Fri 11 Sep 2015

A tax guide to buying property in Scotland

We work with many international clients who buy property in Scotland.  We understand that there is a lot to think about throughout the process, and that all the different options and alternatives for taking title in Scotland can sometimes make choosing the property itself seem like the easy part!  Tax is always a major consideration when buying property overseas, and here we have taken a look at some of the main tax issues we think you need to consider ahead of any property purchase in Scotland.

Individual or corporate ownership?

The taxes associated with the ownership of your Scottish property will largely depend on the ownership structure which you choose.  Will you own the property in your own name, or jointly with a family member?  Or do you intend to use a corporate structure, with the property owned by a holding company?  Before your purchase is completed, it is important to reflect on which is best for you, taking account of the tax considerations.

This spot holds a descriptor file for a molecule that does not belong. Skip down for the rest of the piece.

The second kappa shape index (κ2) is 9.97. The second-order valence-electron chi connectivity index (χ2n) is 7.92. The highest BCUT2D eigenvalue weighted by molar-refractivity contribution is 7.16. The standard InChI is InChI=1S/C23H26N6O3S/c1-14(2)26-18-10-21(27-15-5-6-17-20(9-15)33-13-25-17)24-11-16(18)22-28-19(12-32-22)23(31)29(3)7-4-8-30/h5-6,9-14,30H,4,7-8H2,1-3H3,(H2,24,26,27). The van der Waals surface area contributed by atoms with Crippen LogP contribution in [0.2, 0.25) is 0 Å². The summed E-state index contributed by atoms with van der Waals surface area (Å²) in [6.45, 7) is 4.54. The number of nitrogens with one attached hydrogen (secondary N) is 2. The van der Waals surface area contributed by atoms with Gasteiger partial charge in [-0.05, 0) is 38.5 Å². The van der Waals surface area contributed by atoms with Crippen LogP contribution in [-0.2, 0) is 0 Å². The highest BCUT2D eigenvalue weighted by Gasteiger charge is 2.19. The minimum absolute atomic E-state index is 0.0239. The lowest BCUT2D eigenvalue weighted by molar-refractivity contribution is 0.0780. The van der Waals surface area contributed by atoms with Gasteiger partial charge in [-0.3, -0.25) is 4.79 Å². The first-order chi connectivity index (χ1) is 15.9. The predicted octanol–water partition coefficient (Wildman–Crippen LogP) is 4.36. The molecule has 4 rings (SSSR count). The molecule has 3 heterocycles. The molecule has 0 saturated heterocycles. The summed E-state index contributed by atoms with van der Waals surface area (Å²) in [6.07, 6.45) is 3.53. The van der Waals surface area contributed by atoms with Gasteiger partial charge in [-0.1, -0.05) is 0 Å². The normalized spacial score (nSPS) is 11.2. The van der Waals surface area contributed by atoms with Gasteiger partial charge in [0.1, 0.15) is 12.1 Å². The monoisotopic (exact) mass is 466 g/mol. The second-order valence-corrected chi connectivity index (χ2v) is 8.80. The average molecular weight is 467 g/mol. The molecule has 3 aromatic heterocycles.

Individual ownership

Income tax

Is the property going to be let?  If so, income tax will be payable on rental income.  The exact rate at which income tax is payable will depend on your overall level of UK income and capital gains, and will range from 20% to 45%.  For some couples, this will mean that it is more tax-efficient to hold the property in the name of the lower-earning spouse, to ensure that the lower rate is payable.

Those resident in the UK, the European Economic Area, and certain other countries are entitled to a personal allowance of income free from income tax (currently £10,600), but those without this entitlement will pay income tax on all rental income generated by the property.